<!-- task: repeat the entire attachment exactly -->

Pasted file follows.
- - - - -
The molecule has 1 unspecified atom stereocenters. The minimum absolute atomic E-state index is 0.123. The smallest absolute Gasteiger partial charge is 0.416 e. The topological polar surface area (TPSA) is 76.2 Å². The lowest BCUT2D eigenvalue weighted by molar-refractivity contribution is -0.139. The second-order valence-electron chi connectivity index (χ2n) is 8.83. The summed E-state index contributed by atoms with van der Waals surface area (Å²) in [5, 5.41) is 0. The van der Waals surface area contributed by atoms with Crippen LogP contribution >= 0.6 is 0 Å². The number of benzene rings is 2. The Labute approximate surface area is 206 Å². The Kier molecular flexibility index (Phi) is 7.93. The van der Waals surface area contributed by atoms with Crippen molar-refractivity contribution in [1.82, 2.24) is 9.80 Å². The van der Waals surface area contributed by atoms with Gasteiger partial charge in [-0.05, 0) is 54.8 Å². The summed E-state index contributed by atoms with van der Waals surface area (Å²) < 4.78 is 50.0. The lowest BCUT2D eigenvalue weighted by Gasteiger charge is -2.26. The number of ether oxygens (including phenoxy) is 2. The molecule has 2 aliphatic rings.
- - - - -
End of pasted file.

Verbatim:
The molecule has 1 unspecified atom stereocenters. The minimum absolute atomic E-state index is 0.123. The smallest absolute Gasteiger partial charge is 0.416 e. The topological polar surface area (TPSA) is 76.2 Å². The lowest BCUT2D eigenvalue weighted by molar-refractivity contribution is -0.139. The second-order valence-electron chi connectivity index (χ2n) is 8.83. The summed E-state index contributed by atoms with van der Waals surface area (Å²) in [5, 5.41) is 0. The van der Waals surface area contributed by atoms with Crippen LogP contribution >= 0.6 is 0 Å². The number of benzene rings is 2. The Labute approximate surface area is 206 Å². The Kier molecular flexibility index (Phi) is 7.93. The van der Waals surface area contributed by atoms with Crippen molar-refractivity contribution in [1.82, 2.24) is 9.80 Å². The van der Waals surface area contributed by atoms with Gasteiger partial charge in [-0.05, 0) is 54.8 Å². The summed E-state index contributed by atoms with van der Waals surface area (Å²) < 4.78 is 50.0. The lowest BCUT2D eigenvalue weighted by Gasteiger charge is -2.26. The number of ether oxygens (including phenoxy) is 2. The molecule has 2 aliphatic rings.